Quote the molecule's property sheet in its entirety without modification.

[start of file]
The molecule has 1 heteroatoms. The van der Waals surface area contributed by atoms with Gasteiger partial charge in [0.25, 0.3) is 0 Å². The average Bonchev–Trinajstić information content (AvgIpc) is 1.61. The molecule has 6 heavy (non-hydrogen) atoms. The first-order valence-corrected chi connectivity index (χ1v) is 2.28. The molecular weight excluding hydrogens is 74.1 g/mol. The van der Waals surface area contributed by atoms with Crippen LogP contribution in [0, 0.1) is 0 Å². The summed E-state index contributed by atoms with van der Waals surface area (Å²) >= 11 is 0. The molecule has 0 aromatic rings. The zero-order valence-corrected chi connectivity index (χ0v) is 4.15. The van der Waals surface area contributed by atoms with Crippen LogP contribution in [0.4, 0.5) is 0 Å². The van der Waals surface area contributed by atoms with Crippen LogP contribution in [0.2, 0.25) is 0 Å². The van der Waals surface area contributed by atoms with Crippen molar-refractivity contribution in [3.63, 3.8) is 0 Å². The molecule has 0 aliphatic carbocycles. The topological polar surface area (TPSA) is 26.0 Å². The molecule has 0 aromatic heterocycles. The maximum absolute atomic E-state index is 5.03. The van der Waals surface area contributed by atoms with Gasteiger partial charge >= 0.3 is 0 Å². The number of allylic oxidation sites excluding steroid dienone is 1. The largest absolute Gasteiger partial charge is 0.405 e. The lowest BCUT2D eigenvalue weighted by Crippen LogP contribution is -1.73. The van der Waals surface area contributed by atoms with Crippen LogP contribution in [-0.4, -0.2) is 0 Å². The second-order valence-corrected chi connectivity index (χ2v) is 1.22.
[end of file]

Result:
The molecule has 1 heteroatoms. The van der Waals surface area contributed by atoms with Gasteiger partial charge in [0.25, 0.3) is 0 Å². The average Bonchev–Trinajstić information content (AvgIpc) is 1.61. The molecule has 6 heavy (non-hydrogen) atoms. The first-order valence-corrected chi connectivity index (χ1v) is 2.28. The molecular weight excluding hydrogens is 74.1 g/mol. The van der Waals surface area contributed by atoms with Crippen LogP contribution in [0, 0.1) is 0 Å². The summed E-state index contributed by atoms with van der Waals surface area (Å²) >= 11 is 0. The molecule has 0 aromatic rings. The zero-order valence-corrected chi connectivity index (χ0v) is 4.15. The van der Waals surface area contributed by atoms with Crippen LogP contribution in [0.4, 0.5) is 0 Å². The van der Waals surface area contributed by atoms with Crippen LogP contribution in [0.2, 0.25) is 0 Å². The van der Waals surface area contributed by atoms with Crippen molar-refractivity contribution in [3.63, 3.8) is 0 Å². The molecule has 0 aliphatic carbocycles. The topological polar surface area (TPSA) is 26.0 Å². The molecule has 0 aromatic heterocycles. The maximum absolute atomic E-state index is 5.03. The van der Waals surface area contributed by atoms with Gasteiger partial charge >= 0.3 is 0 Å². The number of allylic oxidation sites excluding steroid dienone is 1. The largest absolute Gasteiger partial charge is 0.405 e. The lowest BCUT2D eigenvalue weighted by Crippen LogP contribution is -1.73. The van der Waals surface area contributed by atoms with Crippen LogP contribution in [-0.4, -0.2) is 0 Å². The second-order valence-corrected chi connectivity index (χ2v) is 1.22.